People have asked me a lot about my PCT resupply strategy. I generally bought as I went, so I didn’t have to buy, and mail, and get sick of, 500 packages of ramen. But the bulk stuff, the trickier stuff, the Amazon-only kind of stuff, I shipped to myself as I went along.
Remember, when sending to the PO it’s
YOUR REAL NAME NOT YOUR TRAIL NAME
Town, State, ZIP
Trailtown, CA 12345
Somewhere on it, also write “HOLD FOR PCT HIKER” and put an ETA. Some of the places are tiny towns, that get thousands of packages. For instance, Sierra City in CA is home to about 100 people, and they have 1 store, with about an 8×8 room full of stacked and unsorted hiker packages. In Stehekin, there’s 1 part-time guy. In hiker season, the PO (1 room) is so packed there’s almost nowhere to stand. Take pity on the poor people who have to handle all these. I maildropped almost all of Oregon and Washington. I think OR was about $300 and WA might have been $350. I took advantage of legit grocery stores and access to the Post Office in Ashland and Hood River ( a cheap bus ride from Cascade Locks ).
Here’s a list of the resupply items I found handy to have along the way. With cell service, a credit card, and a bit of planning, you can have your hard-to-find stuff delivered just in time to your next town visit. I tried to buy as much as I could in trail towns. I feel its important to support the local economies, as the local folks support the hikers with rides, advice, trail maintenance etc. Some of this stuff might be cheaper at other stores, but a lot of people reported problems getting shipments from places like REI. Amazon may be the evil empire, but if they quote 2-day shipping to a tiny town like Etna, CA, they get stuff there in 2 days. Or you could have someone at home go shopping and box it all up for you, but if you’re putting in 1 order, why not put in 1 big order?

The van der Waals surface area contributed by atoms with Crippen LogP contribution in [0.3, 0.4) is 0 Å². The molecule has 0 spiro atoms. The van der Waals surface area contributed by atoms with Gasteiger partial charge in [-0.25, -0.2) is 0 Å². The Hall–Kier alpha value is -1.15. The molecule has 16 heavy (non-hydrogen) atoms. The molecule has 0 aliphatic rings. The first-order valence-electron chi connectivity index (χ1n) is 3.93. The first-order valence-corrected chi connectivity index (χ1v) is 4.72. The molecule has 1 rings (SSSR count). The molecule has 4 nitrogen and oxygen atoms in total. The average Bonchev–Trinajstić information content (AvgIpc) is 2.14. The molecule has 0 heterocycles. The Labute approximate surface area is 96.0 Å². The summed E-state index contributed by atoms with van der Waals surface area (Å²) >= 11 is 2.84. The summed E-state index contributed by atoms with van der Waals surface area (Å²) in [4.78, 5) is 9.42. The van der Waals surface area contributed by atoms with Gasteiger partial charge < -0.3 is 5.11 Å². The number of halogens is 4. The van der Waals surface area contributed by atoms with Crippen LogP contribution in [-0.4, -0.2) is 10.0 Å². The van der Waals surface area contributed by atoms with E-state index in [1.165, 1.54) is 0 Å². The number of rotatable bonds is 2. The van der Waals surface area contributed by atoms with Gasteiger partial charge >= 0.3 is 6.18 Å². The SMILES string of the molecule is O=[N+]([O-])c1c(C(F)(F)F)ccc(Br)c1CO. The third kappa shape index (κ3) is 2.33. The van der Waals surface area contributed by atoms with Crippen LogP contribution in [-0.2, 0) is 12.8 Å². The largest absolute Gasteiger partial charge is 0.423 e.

Blatant product placement – if you buy this stuff the price is the same, but I get a few pennies from Amazon to help pay for the site.
With a bit of planning, you can combine local resupplies with dependable ones. You get the best of both worlds, you don’t get sick of resupply food, and you get the things you need regardless of the size of the local shop.
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Your incredibly amazing wife also sent you packages with surprises of bars and homemade cookies and other goodies! 🙂
I have always been curious how a resluppy takes place on small items you need on an on going basis but the bottles are too large, heavy or potentially messy… example olive oil—- how is this done ???—- thank you
I found olive oil in a 16 oz bottle, just carried it in a ziplock. Heavy for the first few days but it goes rapidly. Some people buy or steal the packets from restaurants, but that’s a lot of tiny plastic waste.
Halfway into your hike, the idea of carrying an extra 16 oz at the rate you consume it isn’t that daunting.